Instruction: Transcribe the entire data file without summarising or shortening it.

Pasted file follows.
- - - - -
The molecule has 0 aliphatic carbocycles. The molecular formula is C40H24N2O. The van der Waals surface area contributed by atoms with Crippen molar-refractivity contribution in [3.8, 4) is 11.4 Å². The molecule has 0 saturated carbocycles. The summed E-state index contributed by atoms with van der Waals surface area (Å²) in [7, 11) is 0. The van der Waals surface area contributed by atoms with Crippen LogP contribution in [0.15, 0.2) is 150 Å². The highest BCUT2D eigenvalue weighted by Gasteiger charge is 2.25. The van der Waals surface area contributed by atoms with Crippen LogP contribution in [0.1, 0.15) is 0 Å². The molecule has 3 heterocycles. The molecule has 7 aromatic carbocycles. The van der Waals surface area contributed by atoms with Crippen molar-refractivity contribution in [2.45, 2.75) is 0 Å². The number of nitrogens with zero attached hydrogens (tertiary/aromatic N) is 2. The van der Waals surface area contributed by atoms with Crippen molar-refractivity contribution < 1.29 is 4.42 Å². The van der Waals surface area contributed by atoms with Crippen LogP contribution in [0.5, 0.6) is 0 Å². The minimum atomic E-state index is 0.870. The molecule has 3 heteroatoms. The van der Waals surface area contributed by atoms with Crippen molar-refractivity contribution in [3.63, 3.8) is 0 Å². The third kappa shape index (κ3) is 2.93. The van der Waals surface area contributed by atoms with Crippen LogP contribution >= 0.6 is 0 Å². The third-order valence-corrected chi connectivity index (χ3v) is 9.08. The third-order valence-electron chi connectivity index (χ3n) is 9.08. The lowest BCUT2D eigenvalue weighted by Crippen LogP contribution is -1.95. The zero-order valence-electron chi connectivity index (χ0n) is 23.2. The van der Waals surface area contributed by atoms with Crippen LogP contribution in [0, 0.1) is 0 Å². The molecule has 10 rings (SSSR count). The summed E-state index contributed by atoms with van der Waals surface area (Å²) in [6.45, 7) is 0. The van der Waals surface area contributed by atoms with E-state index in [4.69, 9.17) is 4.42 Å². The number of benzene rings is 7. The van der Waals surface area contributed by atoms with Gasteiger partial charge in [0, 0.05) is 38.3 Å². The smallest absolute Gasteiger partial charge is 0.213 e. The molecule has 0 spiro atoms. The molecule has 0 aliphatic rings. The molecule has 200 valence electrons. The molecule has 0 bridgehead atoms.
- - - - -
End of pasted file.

The molecule has 0 aliphatic carbocycles. The molecular formula is C40H24N2O. The van der Waals surface area contributed by atoms with Crippen molar-refractivity contribution in [3.8, 4) is 11.4 Å². The molecule has 0 saturated carbocycles. The summed E-state index contributed by atoms with van der Waals surface area (Å²) in [7, 11) is 0. The van der Waals surface area contributed by atoms with Crippen LogP contribution in [0.15, 0.2) is 150 Å². The highest BCUT2D eigenvalue weighted by Gasteiger charge is 2.25. The van der Waals surface area contributed by atoms with Crippen LogP contribution in [0.1, 0.15) is 0 Å². The molecule has 3 heterocycles. The molecule has 7 aromatic carbocycles. The van der Waals surface area contributed by atoms with Crippen molar-refractivity contribution in [2.45, 2.75) is 0 Å². The number of nitrogens with zero attached hydrogens (tertiary/aromatic N) is 2. The van der Waals surface area contributed by atoms with Crippen molar-refractivity contribution < 1.29 is 4.42 Å². The van der Waals surface area contributed by atoms with Crippen LogP contribution in [0.5, 0.6) is 0 Å². The minimum atomic E-state index is 0.870. The molecule has 3 heteroatoms. The van der Waals surface area contributed by atoms with Crippen molar-refractivity contribution in [3.63, 3.8) is 0 Å². The third kappa shape index (κ3) is 2.93. The van der Waals surface area contributed by atoms with Crippen LogP contribution >= 0.6 is 0 Å². The third-order valence-corrected chi connectivity index (χ3v) is 9.08. The third-order valence-electron chi connectivity index (χ3n) is 9.08. The lowest BCUT2D eigenvalue weighted by Crippen LogP contribution is -1.95. The zero-order valence-electron chi connectivity index (χ0n) is 23.2. The van der Waals surface area contributed by atoms with Crippen LogP contribution in [0, 0.1) is 0 Å². The molecule has 10 rings (SSSR count). The summed E-state index contributed by atoms with van der Waals surface area (Å²) in [6.45, 7) is 0. The van der Waals surface area contributed by atoms with E-state index in [4.69, 9.17) is 4.42 Å². The number of benzene rings is 7. The van der Waals surface area contributed by atoms with Gasteiger partial charge in [0, 0.05) is 38.3 Å². The smallest absolute Gasteiger partial charge is 0.213 e. The molecule has 0 spiro atoms. The molecule has 0 aliphatic rings. The molecule has 200 valence electrons. The molecule has 0 bridgehead atoms.